She first became actively engaged in Church affairs by being a Relief Society teacher. Later, when L. John Nuttall, under proper authority, legalized the Relief Society as property owners, Sarah was sustained as first President. She held the office for two terms of four years each, making eight years. She was then released from this position to fill the office of Davis County Recorder. She was elected in 1900 and served two terms, making four years. A great distinction was this, as she was the first lady to hold such a position. Also, she was the first President of the South Bountiful Primary, Number 2, when it was first organized in the old concrete school house, in 1885. Accepted a position as Stake Aid to Aurelia S. Rogers, founder of the primary work throughout the Church. This position she held for about eight years, until the division of the Davis Stake when she was sustained as Stake President of the Primary of the South Davis Stake, August 30, 1915. This position she held until September 29, 1919, four years and one month. In addition, she filled the second term of President of South Bountiful Number 2 Primary, for about three years, while she held the Stake position. Was a teacher in the South Bountiful Sunday School, Number 2, in the First Intermediate, second intermediate but the majority of the time in the Theological Department. After serving many, many years she was released in 1926. Also was the first Religion Class teacher.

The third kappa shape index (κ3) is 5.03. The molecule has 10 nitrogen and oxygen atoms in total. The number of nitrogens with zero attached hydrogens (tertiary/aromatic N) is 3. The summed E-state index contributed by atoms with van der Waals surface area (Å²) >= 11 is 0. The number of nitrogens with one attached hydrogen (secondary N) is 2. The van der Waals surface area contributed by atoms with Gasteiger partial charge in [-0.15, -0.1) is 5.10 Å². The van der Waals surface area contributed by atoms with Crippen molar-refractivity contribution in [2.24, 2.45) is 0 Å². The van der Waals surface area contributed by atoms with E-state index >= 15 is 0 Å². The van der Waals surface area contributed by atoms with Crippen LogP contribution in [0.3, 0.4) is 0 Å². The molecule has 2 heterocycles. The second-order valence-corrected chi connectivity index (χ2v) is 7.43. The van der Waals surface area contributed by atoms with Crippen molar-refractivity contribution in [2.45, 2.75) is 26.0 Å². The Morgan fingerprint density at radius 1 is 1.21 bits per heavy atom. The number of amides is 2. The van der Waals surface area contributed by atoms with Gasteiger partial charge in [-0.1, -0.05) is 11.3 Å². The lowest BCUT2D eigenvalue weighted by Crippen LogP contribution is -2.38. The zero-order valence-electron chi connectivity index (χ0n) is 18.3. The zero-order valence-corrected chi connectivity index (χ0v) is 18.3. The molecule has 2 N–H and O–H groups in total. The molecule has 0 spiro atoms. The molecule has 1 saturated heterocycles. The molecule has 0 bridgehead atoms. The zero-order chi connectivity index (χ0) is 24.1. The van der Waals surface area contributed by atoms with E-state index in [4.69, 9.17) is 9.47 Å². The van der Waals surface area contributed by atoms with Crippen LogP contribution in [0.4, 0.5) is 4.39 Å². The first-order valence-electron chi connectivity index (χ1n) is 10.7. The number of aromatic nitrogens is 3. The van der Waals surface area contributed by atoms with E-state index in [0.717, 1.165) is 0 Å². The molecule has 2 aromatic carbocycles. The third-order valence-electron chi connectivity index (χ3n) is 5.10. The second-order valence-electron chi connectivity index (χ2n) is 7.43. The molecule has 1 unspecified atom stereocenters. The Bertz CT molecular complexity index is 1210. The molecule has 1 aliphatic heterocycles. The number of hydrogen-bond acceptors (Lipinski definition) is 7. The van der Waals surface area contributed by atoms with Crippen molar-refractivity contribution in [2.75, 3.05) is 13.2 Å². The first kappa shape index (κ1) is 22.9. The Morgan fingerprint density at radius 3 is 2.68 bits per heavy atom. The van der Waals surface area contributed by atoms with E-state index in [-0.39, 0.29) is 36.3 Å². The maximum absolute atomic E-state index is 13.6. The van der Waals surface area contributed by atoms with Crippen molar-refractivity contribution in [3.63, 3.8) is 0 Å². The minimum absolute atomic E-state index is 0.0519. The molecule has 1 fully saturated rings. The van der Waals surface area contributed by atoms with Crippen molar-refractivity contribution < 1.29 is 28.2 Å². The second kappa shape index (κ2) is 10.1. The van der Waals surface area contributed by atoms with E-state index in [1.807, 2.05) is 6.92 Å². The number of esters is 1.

Sarah Fills Two Missions
On the 30th of August, 1908, made a visit to England and toured the Continent, returning in February, 1909. Filled a mission to England, leaving Nov. 23, 1910, returned with her sons, David and Amasa, April 3, 1912. Later, filled a second mission to California, San Francisco Conference, leaving November 19, 1919, returning November 5, 1920.
Active in Woman’s Sufferage